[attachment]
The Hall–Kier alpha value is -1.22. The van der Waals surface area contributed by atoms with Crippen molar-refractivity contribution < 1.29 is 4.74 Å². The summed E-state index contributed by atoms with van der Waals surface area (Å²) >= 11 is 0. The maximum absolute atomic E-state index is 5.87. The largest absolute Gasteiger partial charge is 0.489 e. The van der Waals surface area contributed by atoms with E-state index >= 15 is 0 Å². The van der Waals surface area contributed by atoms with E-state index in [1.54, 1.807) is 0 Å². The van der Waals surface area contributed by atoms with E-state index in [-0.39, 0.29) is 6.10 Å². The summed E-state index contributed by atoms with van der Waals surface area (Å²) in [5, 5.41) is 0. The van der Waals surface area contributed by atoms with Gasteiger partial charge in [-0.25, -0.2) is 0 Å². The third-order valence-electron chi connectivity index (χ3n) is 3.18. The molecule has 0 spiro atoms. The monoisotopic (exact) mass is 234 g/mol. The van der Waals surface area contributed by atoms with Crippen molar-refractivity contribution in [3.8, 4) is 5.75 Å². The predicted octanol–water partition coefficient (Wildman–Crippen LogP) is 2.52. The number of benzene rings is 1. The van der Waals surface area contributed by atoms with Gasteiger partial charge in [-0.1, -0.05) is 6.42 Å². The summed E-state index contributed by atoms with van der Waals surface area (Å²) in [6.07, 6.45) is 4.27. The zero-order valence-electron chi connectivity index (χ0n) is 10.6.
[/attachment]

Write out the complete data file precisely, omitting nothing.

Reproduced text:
The Hall–Kier alpha value is -1.22. The van der Waals surface area contributed by atoms with Crippen molar-refractivity contribution < 1.29 is 4.74 Å². The summed E-state index contributed by atoms with van der Waals surface area (Å²) >= 11 is 0. The maximum absolute atomic E-state index is 5.87. The largest absolute Gasteiger partial charge is 0.489 e. The van der Waals surface area contributed by atoms with E-state index >= 15 is 0 Å². The van der Waals surface area contributed by atoms with E-state index in [1.54, 1.807) is 0 Å². The van der Waals surface area contributed by atoms with E-state index in [-0.39, 0.29) is 6.10 Å². The summed E-state index contributed by atoms with van der Waals surface area (Å²) in [5, 5.41) is 0. The van der Waals surface area contributed by atoms with Gasteiger partial charge in [-0.25, -0.2) is 0 Å². The third-order valence-electron chi connectivity index (χ3n) is 3.18. The molecule has 0 spiro atoms. The monoisotopic (exact) mass is 234 g/mol. The van der Waals surface area contributed by atoms with Crippen molar-refractivity contribution in [3.8, 4) is 5.75 Å². The predicted octanol–water partition coefficient (Wildman–Crippen LogP) is 2.52. The number of benzene rings is 1. The van der Waals surface area contributed by atoms with Gasteiger partial charge in [-0.1, -0.05) is 6.42 Å². The summed E-state index contributed by atoms with van der Waals surface area (Å²) in [6.07, 6.45) is 4.27. The zero-order valence-electron chi connectivity index (χ0n) is 10.6.